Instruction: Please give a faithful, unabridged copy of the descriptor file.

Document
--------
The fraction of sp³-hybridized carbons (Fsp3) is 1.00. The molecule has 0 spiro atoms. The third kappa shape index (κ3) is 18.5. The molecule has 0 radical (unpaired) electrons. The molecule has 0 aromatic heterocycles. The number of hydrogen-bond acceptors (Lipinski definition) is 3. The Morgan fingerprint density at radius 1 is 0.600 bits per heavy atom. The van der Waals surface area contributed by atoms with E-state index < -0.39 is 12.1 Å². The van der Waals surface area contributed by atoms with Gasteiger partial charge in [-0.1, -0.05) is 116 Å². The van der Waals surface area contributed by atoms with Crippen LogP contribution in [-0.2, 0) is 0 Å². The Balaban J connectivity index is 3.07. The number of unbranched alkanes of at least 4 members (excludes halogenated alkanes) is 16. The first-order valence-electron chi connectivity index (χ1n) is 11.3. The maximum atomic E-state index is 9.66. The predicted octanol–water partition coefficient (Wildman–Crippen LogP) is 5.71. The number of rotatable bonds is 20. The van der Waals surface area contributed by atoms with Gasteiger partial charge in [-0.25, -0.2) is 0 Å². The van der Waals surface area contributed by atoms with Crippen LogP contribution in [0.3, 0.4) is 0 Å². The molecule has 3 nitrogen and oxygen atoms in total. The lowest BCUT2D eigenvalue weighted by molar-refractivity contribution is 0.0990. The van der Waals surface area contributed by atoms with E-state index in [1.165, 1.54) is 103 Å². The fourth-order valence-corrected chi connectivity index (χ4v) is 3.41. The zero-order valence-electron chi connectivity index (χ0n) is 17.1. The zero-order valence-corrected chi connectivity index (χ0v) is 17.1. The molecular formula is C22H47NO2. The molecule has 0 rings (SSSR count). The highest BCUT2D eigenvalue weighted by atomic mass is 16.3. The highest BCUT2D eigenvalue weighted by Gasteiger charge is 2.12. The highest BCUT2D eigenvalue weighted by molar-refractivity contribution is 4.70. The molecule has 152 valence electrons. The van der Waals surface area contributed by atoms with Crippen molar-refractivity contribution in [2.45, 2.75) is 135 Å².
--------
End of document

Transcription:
The fraction of sp³-hybridized carbons (Fsp3) is 1.00. The molecule has 0 spiro atoms. The third kappa shape index (κ3) is 18.5. The molecule has 0 radical (unpaired) electrons. The molecule has 0 aromatic heterocycles. The number of hydrogen-bond acceptors (Lipinski definition) is 3. The Morgan fingerprint density at radius 1 is 0.600 bits per heavy atom. The van der Waals surface area contributed by atoms with E-state index < -0.39 is 12.1 Å². The van der Waals surface area contributed by atoms with Gasteiger partial charge in [-0.1, -0.05) is 116 Å². The van der Waals surface area contributed by atoms with Crippen LogP contribution in [-0.2, 0) is 0 Å². The Balaban J connectivity index is 3.07. The number of unbranched alkanes of at least 4 members (excludes halogenated alkanes) is 16. The first-order valence-electron chi connectivity index (χ1n) is 11.3. The maximum atomic E-state index is 9.66. The predicted octanol–water partition coefficient (Wildman–Crippen LogP) is 5.71. The number of rotatable bonds is 20. The van der Waals surface area contributed by atoms with Gasteiger partial charge in [-0.25, -0.2) is 0 Å². The van der Waals surface area contributed by atoms with Crippen LogP contribution in [0.3, 0.4) is 0 Å². The molecule has 3 nitrogen and oxygen atoms in total. The lowest BCUT2D eigenvalue weighted by molar-refractivity contribution is 0.0990. The van der Waals surface area contributed by atoms with E-state index in [1.165, 1.54) is 103 Å². The fourth-order valence-corrected chi connectivity index (χ4v) is 3.41. The zero-order valence-electron chi connectivity index (χ0n) is 17.1. The zero-order valence-corrected chi connectivity index (χ0v) is 17.1. The molecular formula is C22H47NO2. The molecule has 0 rings (SSSR count). The highest BCUT2D eigenvalue weighted by atomic mass is 16.3. The highest BCUT2D eigenvalue weighted by Gasteiger charge is 2.12. The highest BCUT2D eigenvalue weighted by molar-refractivity contribution is 4.70. The molecule has 152 valence electrons. The van der Waals surface area contributed by atoms with Crippen molar-refractivity contribution in [2.45, 2.75) is 135 Å².